Carbon storage in permafrost and soils of the mammoth tundra-steppe biome: Role in the global carbon budget
Article first published online: 23 JAN 2009
Copyright 2009 by the American Geophysical Union.
Geophysical Research Letters
Volume 36, Issue 2, January 2009
How to Cite
2009), Carbon storage in permafrost and soils of the mammoth tundra-steppe biome: Role in the global carbon budget, Geophys. Res. Lett., 36, L02502, doi:10.1029/2008GL036332., , , , , and (
- Issue published online: 23 JAN 2009
- Article first published online: 23 JAN 2009
- Manuscript Accepted: 9 DEC 2008
- Manuscript Revised: 29 NOV 2008
- Manuscript Received: 14 OCT 2008
- global carbon budget;
- mammoth steppe;
- mathematical model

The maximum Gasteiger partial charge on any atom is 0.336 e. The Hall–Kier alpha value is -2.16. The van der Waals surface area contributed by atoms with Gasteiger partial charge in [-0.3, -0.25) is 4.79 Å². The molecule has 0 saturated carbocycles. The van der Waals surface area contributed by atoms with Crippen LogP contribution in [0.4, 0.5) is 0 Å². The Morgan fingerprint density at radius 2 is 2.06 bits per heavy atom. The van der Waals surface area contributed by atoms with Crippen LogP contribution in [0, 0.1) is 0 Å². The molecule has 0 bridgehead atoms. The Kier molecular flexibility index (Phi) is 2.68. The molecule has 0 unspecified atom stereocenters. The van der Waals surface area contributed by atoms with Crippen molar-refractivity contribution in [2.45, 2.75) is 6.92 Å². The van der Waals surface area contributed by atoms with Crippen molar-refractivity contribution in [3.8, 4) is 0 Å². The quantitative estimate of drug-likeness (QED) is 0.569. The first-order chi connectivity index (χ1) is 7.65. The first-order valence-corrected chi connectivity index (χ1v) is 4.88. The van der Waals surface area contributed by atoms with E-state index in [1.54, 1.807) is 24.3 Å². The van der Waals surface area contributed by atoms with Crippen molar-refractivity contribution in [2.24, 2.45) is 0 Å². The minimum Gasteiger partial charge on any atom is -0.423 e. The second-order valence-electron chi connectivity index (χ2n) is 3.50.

During the Last Glacial Maximum (LGM), atmospheric CO2 concentration was 80–100 ppmv lower than in pre-industrial times. At that time steppe-tundra was the most extensive biome on Earth. Some authors assume that C storage in that biome was very small, similar to today's deserts, and that the terrestrial carbon (C) reservoir increased at the Pleistocene-Holocene transition (PHT) by 400–1300 Gt. To estimate C storage in the entire steppe-tundra biome we used data of C storage in soils of this biome that persisted in permafrost of Siberia and Alaska and developed a model that describes C accumulation in soils and in permafrost. The model shows a slow but consistent C increase in soil when permafrost appears. At the PHT, C-rich frozen loess of Europe and South of Siberia thawed and lost most of its carbon. Soil carbon decreases as tundra-steppe changes to forest, steppes and tundra. As a result, over 1000 Gt C was released to the atmosphere, oceans, and other terrestrial ecosystems. The model results also show that restoring the tundra-steppe ecosystem would enhance soil C storage, while providing other important ecosystem services.